American Army inducts 5 Sikhs with religious accommodation
Days after the United States Army issued new regulations under which servicemen wearing turbans, hijabs, beards can be enrolled in the military, 5 Sikhs were granted approval to serve for the same. After the Department of Defense banned visible articles of faith in 1981, this is the largest induction of Sikhs into armed forces. Rules pertaining to religious accommodation went public on 4th January.
US Army allows servicemen to wear turbans, hijabs or beards
Making the military more inclusive of minority religions and cultures, the US Army issued new directives allowing servicemen to wear turbans, hijabs, or beards. Army Secretary Eric Fanning issued the rules allowing approval of religious accommodations at Brigade-level, instead of the earlier Secretary-level. Post-approval, the change ensures the religious accommodation is enduring and applies to most US Army posts.
Congressman Joe Crowley welcomes the directive
Joe Crowley said: "This is a major progress, not just for the Sikh-American community but for our nation's military. Sikh-Americans love this country and want a fair chance to serve in our country on equal footing. Today's announcement will help do just that."
US, a country with respect for religious and personal freedom
Crowley said US is a stronger country with a stronger military because of its respect for religious and personal freedom. US lawmakers and Sikh-Americans campaigning regarding religious accommodations for long have welcomed the move. Before the changes announced by the US Army, Sikh-Americans and members of other religions were granted limited accommodations to serve in the forces while maintaining the articles of their faith.
The New York Police Department
Relaxing its uniform policy, the New York Police Department (NYPD) recently, in a move aimed at inclusiveness, stated that it would allow Sikh officers to grow beards and also wear turbans.
Earlier accommodations, neither guaranteed nor permanent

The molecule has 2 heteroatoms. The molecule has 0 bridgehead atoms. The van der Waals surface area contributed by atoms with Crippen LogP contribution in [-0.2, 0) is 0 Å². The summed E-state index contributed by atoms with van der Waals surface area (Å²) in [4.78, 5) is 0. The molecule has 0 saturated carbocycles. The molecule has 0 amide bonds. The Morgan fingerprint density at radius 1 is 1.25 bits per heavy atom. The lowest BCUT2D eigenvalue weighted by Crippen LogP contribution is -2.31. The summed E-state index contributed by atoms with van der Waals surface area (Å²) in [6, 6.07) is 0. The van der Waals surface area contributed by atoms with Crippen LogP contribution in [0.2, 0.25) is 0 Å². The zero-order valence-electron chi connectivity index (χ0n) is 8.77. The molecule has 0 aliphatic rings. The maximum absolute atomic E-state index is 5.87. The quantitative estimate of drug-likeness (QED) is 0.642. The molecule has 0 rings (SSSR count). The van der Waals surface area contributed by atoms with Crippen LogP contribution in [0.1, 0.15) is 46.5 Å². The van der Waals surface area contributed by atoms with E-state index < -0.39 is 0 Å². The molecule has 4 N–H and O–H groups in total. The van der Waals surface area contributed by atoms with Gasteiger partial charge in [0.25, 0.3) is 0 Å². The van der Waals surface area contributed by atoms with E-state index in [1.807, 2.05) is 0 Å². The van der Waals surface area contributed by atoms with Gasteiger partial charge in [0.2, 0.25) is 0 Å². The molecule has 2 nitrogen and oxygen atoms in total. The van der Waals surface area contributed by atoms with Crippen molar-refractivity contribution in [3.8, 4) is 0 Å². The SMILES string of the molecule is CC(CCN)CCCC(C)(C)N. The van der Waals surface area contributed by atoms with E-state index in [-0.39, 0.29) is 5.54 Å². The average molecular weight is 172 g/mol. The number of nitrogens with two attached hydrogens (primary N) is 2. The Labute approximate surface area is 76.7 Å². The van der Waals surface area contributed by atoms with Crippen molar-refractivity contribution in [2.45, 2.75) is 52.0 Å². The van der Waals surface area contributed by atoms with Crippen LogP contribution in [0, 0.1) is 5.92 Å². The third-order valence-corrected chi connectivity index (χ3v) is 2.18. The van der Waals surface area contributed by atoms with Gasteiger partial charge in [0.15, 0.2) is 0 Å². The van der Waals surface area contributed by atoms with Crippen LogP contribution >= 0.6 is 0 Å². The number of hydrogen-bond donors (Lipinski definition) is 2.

Earlier accommodations of the US Army were neither guaranteed nor permanent and had to be renewed after every assignment. Servicemen were required to remove the articles of their faith while the accommodation request is pending, subjecting them to a difficult position of choosing between faith and job. Sikh-American Coalition said the US Army's move is still short of what they have been asking for.
Sikh-American Coalition Legal Director Harsimran Kaur's statement
"While we still seek a permanent policy change that enables all religious minorities to freely serve without exception, we are pleased with the progress that this new policy represents for religious tolerance and diversity by our nation's largest employer."
The first Sikh-American in a generation to serve the army
Major Kalsi was the first Sikh-American in a generation to be allowed to serve the army without violating his articles of faith. He said the turban and beard represent his "commitment to pluralism and equality. "He added the new policy also underscores "the military's commitment to these values" and is a sign of meaningful progress that will ensure the strength of our democracy."
Prohibitive ban on Sikh-American soldiers
A prohibitive ban on Sikh-American soldiers was placed by the Army in 1981. However, the decorated Captain Simratpal Singh and three other Sikh-American soldiers, in 2016, filed a lawsuit against the US Army regarding the ban.